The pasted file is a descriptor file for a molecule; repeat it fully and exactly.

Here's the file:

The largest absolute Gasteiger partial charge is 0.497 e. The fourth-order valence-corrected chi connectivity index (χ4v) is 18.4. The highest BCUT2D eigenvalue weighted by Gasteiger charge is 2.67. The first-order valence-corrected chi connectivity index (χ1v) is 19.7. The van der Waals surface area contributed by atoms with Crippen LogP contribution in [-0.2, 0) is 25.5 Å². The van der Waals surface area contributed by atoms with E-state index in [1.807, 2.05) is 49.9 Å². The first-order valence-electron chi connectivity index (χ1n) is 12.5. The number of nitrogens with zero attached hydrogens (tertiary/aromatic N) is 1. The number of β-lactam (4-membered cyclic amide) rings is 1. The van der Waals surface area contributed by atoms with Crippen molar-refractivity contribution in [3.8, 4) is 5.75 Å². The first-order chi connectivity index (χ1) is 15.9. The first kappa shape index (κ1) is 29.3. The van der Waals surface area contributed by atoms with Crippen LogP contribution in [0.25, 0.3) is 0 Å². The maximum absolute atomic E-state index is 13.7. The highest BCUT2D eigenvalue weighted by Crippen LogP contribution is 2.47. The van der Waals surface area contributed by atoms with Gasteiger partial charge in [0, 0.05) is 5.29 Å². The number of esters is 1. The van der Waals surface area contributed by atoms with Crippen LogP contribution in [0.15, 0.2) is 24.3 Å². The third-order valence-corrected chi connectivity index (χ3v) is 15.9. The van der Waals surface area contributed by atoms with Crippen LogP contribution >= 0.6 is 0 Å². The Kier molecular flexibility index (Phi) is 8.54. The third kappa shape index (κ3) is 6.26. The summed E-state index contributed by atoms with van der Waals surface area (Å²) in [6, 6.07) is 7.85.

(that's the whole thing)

The largest absolute Gasteiger partial charge is 0.497 e. The fourth-order valence-corrected chi connectivity index (χ4v) is 18.4. The highest BCUT2D eigenvalue weighted by Gasteiger charge is 2.67. The first-order valence-corrected chi connectivity index (χ1v) is 19.7. The van der Waals surface area contributed by atoms with Crippen LogP contribution in [-0.2, 0) is 25.5 Å². The van der Waals surface area contributed by atoms with E-state index in [1.807, 2.05) is 49.9 Å². The first-order valence-electron chi connectivity index (χ1n) is 12.5. The number of nitrogens with zero attached hydrogens (tertiary/aromatic N) is 1. The number of β-lactam (4-membered cyclic amide) rings is 1. The van der Waals surface area contributed by atoms with Crippen molar-refractivity contribution in [3.8, 4) is 5.75 Å². The first-order chi connectivity index (χ1) is 15.9. The first kappa shape index (κ1) is 29.3. The van der Waals surface area contributed by atoms with Crippen LogP contribution in [0.25, 0.3) is 0 Å². The maximum absolute atomic E-state index is 13.7. The highest BCUT2D eigenvalue weighted by Crippen LogP contribution is 2.47. The van der Waals surface area contributed by atoms with Gasteiger partial charge in [0, 0.05) is 5.29 Å². The number of esters is 1. The van der Waals surface area contributed by atoms with Crippen LogP contribution in [0.15, 0.2) is 24.3 Å². The third-order valence-corrected chi connectivity index (χ3v) is 15.9. The van der Waals surface area contributed by atoms with Crippen LogP contribution >= 0.6 is 0 Å². The Kier molecular flexibility index (Phi) is 8.54. The third kappa shape index (κ3) is 6.26. The summed E-state index contributed by atoms with van der Waals surface area (Å²) in [6, 6.07) is 7.85.